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Open.NET — .NET Libraries Go "Open Source" 310

Posted by ScuttleMonkey
from the close-but-no-cigar dept.
An anonymous reader writes "whurley just posted a blog about Microsoft's announcement To Make .NET Libraries available under a crippled 'Open Source' program using their new Microsoft Reference License. The post includes the official pr doc from Microsoft as well as several points about how this really isn't open source. One example: If a developer finds a bug in the code, rather than fixing it themselves and submitting a patch to the community they'll be encouraged to submit feedback via the product feedback center."
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Open.NET — .NET Libraries Go "Open Source"

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  • Could be worse (Score:5, Interesting)

    by east coast (590680) on Wednesday October 03, 2007 @12:59PM (#20840467)
    they'll be encouraged to submit feedback via the product feedback center

    In some ways I'd rather see these things organized "under one roof". As long as the product feedback center is responsive I don't think this is going to be a big deal for most.
  • Unemployable? (Score:3, Interesting)

    by overshoot (39700) on Wednesday October 03, 2007 @01:05PM (#20840575)
    Then there's the fascinating question of future employment prospects once you've seen the "crown jewels." A key part of copyright law is whether you've had the opportunity to copy the material rather than recreate it (clean room.) Keeping your developers "uncontaminated" can be a tricky business.

    Being exposed raises some serious issues regarding the future employability of the "exposed" developers.

  • by xxxJonBoyxxx (565205) on Wednesday October 03, 2007 @01:10PM (#20840665)

    ...this really isn't open source. One example: If a developer finds a bug in the code, rather than fixing it themselves and submitting a patch to the community they'll be encouraged to submit feedback via the product feedback center."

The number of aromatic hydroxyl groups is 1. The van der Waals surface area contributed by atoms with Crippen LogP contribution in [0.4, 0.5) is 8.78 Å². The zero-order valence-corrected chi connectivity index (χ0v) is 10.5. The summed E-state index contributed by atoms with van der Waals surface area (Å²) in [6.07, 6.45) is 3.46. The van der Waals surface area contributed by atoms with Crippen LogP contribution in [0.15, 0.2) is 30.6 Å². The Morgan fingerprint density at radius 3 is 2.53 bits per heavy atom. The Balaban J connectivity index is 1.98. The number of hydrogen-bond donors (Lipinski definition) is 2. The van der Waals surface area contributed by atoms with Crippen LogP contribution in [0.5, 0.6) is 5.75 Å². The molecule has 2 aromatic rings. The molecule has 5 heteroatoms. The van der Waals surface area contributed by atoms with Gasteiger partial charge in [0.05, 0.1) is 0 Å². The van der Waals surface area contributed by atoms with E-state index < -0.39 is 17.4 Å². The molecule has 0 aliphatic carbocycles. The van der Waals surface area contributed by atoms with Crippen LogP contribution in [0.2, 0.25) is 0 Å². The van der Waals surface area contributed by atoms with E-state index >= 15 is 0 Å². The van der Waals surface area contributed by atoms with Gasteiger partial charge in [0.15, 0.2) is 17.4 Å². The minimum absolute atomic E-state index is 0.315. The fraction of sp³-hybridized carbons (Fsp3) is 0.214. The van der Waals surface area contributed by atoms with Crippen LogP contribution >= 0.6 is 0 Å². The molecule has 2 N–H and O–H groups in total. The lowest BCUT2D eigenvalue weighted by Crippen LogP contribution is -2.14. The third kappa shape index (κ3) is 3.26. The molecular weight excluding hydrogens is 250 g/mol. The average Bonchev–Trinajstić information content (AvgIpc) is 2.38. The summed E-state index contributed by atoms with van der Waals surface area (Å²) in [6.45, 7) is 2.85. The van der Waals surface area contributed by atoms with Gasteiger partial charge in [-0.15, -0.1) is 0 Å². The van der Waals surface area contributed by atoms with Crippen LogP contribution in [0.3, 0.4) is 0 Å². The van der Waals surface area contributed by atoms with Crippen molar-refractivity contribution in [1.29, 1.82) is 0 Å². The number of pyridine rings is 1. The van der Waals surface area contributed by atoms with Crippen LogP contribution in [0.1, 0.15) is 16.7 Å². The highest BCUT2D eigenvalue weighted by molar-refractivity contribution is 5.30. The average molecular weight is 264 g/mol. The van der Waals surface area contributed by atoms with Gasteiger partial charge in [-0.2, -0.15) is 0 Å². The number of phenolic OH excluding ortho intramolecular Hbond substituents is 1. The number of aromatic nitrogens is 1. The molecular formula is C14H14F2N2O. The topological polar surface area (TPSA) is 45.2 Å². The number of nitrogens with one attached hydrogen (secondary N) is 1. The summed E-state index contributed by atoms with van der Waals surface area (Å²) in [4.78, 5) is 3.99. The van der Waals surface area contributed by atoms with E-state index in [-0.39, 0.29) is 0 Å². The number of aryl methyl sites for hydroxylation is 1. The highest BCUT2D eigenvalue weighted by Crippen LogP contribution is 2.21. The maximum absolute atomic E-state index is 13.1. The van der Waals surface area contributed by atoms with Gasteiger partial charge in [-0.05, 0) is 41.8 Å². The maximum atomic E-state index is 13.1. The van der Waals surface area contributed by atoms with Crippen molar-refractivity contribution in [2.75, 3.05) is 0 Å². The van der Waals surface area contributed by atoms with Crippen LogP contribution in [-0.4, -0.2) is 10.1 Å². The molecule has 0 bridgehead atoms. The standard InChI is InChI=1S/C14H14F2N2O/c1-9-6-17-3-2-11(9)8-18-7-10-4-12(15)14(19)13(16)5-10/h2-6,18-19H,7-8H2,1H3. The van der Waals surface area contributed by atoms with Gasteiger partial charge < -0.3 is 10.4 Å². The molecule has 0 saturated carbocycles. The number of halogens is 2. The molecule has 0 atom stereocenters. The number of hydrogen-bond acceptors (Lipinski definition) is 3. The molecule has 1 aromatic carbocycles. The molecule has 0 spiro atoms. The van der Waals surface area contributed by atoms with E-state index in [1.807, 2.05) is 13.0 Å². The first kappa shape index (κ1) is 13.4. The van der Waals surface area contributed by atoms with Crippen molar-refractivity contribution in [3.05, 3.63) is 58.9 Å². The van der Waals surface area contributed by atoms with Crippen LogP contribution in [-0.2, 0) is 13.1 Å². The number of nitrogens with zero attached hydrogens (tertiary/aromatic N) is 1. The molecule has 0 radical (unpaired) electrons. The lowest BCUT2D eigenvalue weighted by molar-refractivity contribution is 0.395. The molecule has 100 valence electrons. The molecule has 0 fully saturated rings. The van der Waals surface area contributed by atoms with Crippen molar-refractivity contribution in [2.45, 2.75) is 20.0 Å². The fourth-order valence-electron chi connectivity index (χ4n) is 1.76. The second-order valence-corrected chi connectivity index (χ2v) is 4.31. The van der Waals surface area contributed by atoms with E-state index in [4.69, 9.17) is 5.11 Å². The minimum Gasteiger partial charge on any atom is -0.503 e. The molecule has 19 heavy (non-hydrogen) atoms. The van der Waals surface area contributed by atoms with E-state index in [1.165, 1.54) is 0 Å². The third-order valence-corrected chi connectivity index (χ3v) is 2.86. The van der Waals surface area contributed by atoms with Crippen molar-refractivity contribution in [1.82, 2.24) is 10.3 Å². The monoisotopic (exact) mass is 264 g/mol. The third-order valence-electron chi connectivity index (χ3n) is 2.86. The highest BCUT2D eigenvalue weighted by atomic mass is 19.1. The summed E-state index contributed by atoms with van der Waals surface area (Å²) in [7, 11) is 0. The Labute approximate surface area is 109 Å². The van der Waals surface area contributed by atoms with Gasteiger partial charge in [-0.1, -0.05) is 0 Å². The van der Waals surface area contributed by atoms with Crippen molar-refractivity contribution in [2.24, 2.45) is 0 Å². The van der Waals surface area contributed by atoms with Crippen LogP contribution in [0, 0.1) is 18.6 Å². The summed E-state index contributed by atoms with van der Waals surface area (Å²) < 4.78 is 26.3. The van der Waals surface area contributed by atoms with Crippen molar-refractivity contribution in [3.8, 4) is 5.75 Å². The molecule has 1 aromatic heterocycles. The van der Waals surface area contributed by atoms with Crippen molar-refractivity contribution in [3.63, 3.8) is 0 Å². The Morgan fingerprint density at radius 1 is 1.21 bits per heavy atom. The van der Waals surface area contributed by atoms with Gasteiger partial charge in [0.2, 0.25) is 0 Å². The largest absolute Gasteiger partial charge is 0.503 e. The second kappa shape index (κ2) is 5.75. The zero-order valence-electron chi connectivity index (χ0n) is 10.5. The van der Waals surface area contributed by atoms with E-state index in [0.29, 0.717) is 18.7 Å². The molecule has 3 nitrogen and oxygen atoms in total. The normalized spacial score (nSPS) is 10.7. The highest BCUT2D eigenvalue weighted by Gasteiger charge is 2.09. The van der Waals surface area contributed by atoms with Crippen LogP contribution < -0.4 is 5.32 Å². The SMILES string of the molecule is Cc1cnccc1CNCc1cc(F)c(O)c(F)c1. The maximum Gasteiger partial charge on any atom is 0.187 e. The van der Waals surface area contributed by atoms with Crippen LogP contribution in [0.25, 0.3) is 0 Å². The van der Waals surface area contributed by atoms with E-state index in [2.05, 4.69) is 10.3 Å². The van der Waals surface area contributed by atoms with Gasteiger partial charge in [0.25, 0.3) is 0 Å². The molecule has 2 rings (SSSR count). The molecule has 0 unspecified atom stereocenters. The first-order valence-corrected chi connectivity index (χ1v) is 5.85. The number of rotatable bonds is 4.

This doesn't seem that odd to me. Anyone else know of a major open source project where your patch of the day is guaranteed to end up in main line code?

  • by Anonymous Coward on Wednesday October 03, 2007 @01:21PM (#20840853)
    Also interesting is section 3(B):

    (B) If you begin patent litigation against the Licensor over patents that you think may apply to the software (including a cross-claim or counterclaim in a lawsuit), your license to the software ends automatically.

  • Re:Could be worse (Score:5, Interesting)

    by CaymanIslandCarpedie (868408) on Wednesday October 03, 2007 @01:26PM (#20840947) Journal
    Fair enough, but Microsoft is trying to get street cred through a disingenuous use of the term "open source".

    Except if you'd read TFA you'd see MS never even mentions the term "open source" or anything like it. They are very clear on what is and isn't offered and it being open source is certainly not one of thier cliams. That term come from a blog.
  • by blincoln (592401) on Wednesday October 03, 2007 @02:23PM (#20841857) Homepage Journal
    Being able to see the source means that you can take the present tool kit and work around any bugs in a deliberate manner. Whereas without the ability to see the code you have to hope that the bug is what you think it is.

    I would go one step further and say that it also lets you understand the behaviour of the framework where the documentation is inadequate or missing. I can see this being very useful, especially for those of us who like to fool about with less-commonly-used parts of .NET.
    I also think that in the larger view, this is a great indication of shifting mentalities at Microsoft. I was pretty surprised to read "The security of the .NET Framework does not depend on the obscurity of the .NET Framework source code" in one of their press releases.
  • Re:Viral license (Score:3, Interesting)

    by stinerman (812158) <nathan...stine@@@gmail...com> on Wednesday October 03, 2007 @02:51PM (#20842321) Homepage

    If you ever work on Mono, could the fact that you have looked at Microsoft's source become some basis for a lawsuit?
    Looking at a copyrighted work and then making a similar copyrighted work is completely legal. Otherwise, any of us who watched a James Bond movie would not be able to make our own spy movies. Copyrights aren't patents. Copyright infringement only occurs when you copy works you don't have the rights to copy. Think of looking at the source and then making your own version an analog to "putting it in your own words" like you had to do in secondary school with book reports and the like.